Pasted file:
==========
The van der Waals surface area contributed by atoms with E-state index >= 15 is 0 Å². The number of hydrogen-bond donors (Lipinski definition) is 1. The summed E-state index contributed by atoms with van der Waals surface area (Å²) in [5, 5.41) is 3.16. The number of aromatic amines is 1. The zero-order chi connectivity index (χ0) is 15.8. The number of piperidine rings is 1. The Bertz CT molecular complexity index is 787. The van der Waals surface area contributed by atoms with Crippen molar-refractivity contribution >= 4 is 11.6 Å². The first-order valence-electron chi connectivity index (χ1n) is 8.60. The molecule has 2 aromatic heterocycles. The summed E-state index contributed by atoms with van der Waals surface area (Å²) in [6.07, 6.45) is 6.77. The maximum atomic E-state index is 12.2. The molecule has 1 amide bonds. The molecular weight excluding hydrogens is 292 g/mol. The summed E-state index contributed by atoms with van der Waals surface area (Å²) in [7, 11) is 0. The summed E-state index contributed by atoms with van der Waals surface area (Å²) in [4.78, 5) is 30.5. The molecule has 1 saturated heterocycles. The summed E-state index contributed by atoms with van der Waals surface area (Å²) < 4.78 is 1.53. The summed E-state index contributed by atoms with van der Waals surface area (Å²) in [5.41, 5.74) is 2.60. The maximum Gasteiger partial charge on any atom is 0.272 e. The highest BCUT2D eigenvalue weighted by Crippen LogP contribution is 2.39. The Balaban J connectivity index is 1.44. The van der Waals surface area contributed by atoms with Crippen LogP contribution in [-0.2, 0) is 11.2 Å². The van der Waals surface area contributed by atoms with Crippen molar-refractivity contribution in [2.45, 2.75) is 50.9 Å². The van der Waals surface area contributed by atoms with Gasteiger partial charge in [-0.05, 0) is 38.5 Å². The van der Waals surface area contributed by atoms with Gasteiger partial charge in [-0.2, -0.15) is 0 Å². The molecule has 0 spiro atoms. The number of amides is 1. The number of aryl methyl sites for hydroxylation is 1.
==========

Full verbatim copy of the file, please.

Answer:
The van der Waals surface area contributed by atoms with E-state index >= 15 is 0 Å². The number of hydrogen-bond donors (Lipinski definition) is 1. The summed E-state index contributed by atoms with van der Waals surface area (Å²) in [5, 5.41) is 3.16. The number of aromatic amines is 1. The zero-order chi connectivity index (χ0) is 15.8. The number of piperidine rings is 1. The Bertz CT molecular complexity index is 787. The van der Waals surface area contributed by atoms with Crippen molar-refractivity contribution >= 4 is 11.6 Å². The first-order valence-electron chi connectivity index (χ1n) is 8.60. The molecule has 2 aromatic heterocycles. The summed E-state index contributed by atoms with van der Waals surface area (Å²) in [6.07, 6.45) is 6.77. The maximum atomic E-state index is 12.2. The molecule has 1 amide bonds. The molecular weight excluding hydrogens is 292 g/mol. The summed E-state index contributed by atoms with van der Waals surface area (Å²) in [7, 11) is 0. The summed E-state index contributed by atoms with van der Waals surface area (Å²) in [4.78, 5) is 30.5. The molecule has 1 saturated heterocycles. The summed E-state index contributed by atoms with van der Waals surface area (Å²) < 4.78 is 1.53. The summed E-state index contributed by atoms with van der Waals surface area (Å²) in [5.41, 5.74) is 2.60. The maximum Gasteiger partial charge on any atom is 0.272 e. The highest BCUT2D eigenvalue weighted by Crippen LogP contribution is 2.39. The Balaban J connectivity index is 1.44. The van der Waals surface area contributed by atoms with Crippen LogP contribution in [-0.2, 0) is 11.2 Å². The van der Waals surface area contributed by atoms with Crippen molar-refractivity contribution in [2.45, 2.75) is 50.9 Å². The van der Waals surface area contributed by atoms with Gasteiger partial charge in [-0.05, 0) is 38.5 Å². The van der Waals surface area contributed by atoms with Gasteiger partial charge in [-0.2, -0.15) is 0 Å². The molecule has 0 spiro atoms. The number of amides is 1. The number of aryl methyl sites for hydroxylation is 1.